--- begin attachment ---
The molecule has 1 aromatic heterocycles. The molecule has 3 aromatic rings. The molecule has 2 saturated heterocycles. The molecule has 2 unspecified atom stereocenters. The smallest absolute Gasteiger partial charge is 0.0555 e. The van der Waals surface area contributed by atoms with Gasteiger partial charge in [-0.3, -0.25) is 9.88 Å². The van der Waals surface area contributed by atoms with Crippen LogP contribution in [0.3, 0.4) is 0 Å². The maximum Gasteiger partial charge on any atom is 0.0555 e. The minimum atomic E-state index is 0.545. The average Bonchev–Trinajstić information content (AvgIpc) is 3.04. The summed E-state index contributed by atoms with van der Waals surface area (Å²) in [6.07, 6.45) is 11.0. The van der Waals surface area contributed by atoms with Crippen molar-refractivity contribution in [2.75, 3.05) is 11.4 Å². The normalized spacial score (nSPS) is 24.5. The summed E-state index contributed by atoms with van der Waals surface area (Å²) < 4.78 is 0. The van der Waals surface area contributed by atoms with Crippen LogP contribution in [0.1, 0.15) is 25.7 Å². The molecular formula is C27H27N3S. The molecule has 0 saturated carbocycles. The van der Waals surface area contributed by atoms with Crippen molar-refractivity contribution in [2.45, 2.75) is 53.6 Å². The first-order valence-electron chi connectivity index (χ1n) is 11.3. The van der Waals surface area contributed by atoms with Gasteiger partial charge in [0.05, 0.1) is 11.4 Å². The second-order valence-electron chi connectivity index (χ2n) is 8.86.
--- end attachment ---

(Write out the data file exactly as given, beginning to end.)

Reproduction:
The molecule has 1 aromatic heterocycles. The molecule has 3 aromatic rings. The molecule has 2 saturated heterocycles. The molecule has 2 unspecified atom stereocenters. The smallest absolute Gasteiger partial charge is 0.0555 e. The van der Waals surface area contributed by atoms with Gasteiger partial charge in [-0.3, -0.25) is 9.88 Å². The van der Waals surface area contributed by atoms with Crippen LogP contribution in [0.3, 0.4) is 0 Å². The maximum Gasteiger partial charge on any atom is 0.0555 e. The minimum atomic E-state index is 0.545. The average Bonchev–Trinajstić information content (AvgIpc) is 3.04. The summed E-state index contributed by atoms with van der Waals surface area (Å²) in [6.07, 6.45) is 11.0. The van der Waals surface area contributed by atoms with Crippen molar-refractivity contribution in [2.75, 3.05) is 11.4 Å². The normalized spacial score (nSPS) is 24.5. The summed E-state index contributed by atoms with van der Waals surface area (Å²) < 4.78 is 0. The van der Waals surface area contributed by atoms with Crippen LogP contribution in [0.1, 0.15) is 25.7 Å². The molecular formula is C27H27N3S. The molecule has 0 saturated carbocycles. The van der Waals surface area contributed by atoms with Crippen molar-refractivity contribution in [2.45, 2.75) is 53.6 Å². The first-order valence-electron chi connectivity index (χ1n) is 11.3. The van der Waals surface area contributed by atoms with Gasteiger partial charge in [0.05, 0.1) is 11.4 Å². The second-order valence-electron chi connectivity index (χ2n) is 8.86.